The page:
It was not so long ago that New York City was falling into the liberal sink hole of deficit spending, increasing taxes, middle-class flight, rising crime, demoralized police, and collapsing infrastructure. Then came Rudy Guiliani, and, with him, a degree of spending restraint and some tax reductions (both of which remain very high), and a return to law and order. For most Americans, Mayor Guiliani is one of the real heroes of 9-11, but for New Yorkers, he is also responsible for rescuing the city from liberalism. In fact, New York City tends very strongly to vote liberal, being the 21st Most Liberal City. There is, therefore, no guarantee that this city will not return to its former ways when New Yorkers feel that it is OK to be liberal again.

Looking at the chart below, of population change and liberal voting tendency, the scatter of points appears to telescope down. On the conservative side of the graph, some cities are shown to have hardly grown at all, while others are shown to be growing very fast (if I hadn't cut-off the vertical scale at 120%, the range of variation would appear to be even greater). On the liberal side of the graph, the range of variation collapses, and most cities are shown to be shrinking. The regressions reported in the appendix confirm what is apparent to the eye; namely, that liberal cities tend to be shrinking cities.

To sum up our findings, liberal cities tend to have higher unemployment, more murders and shrinking populations, and weakly tend to have higher overall crime (at least, as reported). We might think that, with governments that are accountable to the people, policies that tend to lead to such consequences would not be long supported by the people. As Abraham Lincoln put it, "you can't fool all the people all the time." Indeed, this is why Ludwig von Mises endorsed democracy. Classical liberals support democratic governments not because the majority is right, but because majorities change.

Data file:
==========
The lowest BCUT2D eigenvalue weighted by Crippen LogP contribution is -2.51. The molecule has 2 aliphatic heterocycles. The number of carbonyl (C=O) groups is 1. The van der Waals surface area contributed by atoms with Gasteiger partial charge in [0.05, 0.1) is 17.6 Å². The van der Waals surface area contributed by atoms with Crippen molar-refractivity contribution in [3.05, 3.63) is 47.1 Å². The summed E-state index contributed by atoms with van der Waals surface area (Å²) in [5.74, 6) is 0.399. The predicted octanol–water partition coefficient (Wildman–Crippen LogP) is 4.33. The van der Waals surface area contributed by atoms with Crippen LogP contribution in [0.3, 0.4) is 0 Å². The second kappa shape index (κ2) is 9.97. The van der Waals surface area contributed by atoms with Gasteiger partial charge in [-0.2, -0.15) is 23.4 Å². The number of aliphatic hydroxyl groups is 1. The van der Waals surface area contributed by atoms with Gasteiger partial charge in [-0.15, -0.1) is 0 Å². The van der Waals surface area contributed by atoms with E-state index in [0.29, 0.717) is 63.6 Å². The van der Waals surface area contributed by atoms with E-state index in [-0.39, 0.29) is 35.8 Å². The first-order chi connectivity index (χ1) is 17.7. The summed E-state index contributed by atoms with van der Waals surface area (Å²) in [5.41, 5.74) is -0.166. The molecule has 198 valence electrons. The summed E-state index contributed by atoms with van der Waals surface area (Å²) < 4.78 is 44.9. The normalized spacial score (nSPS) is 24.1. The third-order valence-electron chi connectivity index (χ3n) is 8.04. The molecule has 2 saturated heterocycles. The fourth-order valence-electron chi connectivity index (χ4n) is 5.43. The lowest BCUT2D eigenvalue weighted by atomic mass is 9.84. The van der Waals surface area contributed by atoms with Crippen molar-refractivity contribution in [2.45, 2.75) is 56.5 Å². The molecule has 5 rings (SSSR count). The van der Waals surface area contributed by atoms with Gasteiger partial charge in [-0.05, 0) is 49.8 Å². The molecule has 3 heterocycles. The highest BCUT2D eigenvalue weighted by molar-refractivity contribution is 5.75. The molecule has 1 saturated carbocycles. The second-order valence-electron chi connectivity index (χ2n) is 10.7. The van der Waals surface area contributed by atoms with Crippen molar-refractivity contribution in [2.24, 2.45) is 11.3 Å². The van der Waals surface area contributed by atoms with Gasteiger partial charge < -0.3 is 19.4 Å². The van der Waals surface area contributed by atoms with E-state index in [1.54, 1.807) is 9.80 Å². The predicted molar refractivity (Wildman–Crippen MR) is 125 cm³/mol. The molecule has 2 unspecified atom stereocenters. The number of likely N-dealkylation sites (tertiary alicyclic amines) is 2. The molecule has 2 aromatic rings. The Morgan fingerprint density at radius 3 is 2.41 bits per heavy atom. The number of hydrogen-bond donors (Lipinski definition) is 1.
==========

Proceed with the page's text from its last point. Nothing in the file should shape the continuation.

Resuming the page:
But, this supposition does not apply to modern American cities. Today, dysfunctional cities can rely on transfer payments from other jurisdictions to sustain them. Their governments receive much of their funds from state and federal government through intergovernmental transfers, and many of their people, likewise, directly receive money and in-kind transfers from government authorities that can tax people outside their city's jurisdictional borders. Indeed, politicians within dysfunctional cities learn to cultivate dependency and class envy among the population that remains. 

  Before Adam Smith: $25

As a result, the democratic process in these cities becomes part of the problem instead of a solution to the problem.

If these dysfunctional cities were independent countries, like North Korea or Zimbabwe, they would proceed rapidly to hyperinflation, anarchy or dictatorship. But, because they are sustained by transfers from healthy economies outside their jurisdictional borders, they can continue in disarray. Eventually, the state and federal governments that sustain these cities have to weigh the rights of the people within these cities, and especially the children who are wards of their "village," against the exercise of self-government.

As of today, we have only seen a handful of cities lose, or partially lose their power of self-government, through state and federal government takeover of their schools and through financial control boards. As voting becomes more and more polarized, and liberal places becoming increasingly committed to redistributing wealth instead of to the creation of wealth, the suspension or partial suspension of self-government in dysfunctional cities will likely develop into a trend.

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CLIFFORD F. THIES is the Eldon R. Lindsay Professor of Economics and Finance at Shenandoah University. cthies@su.edu. For data, see this technical noteComment on the blog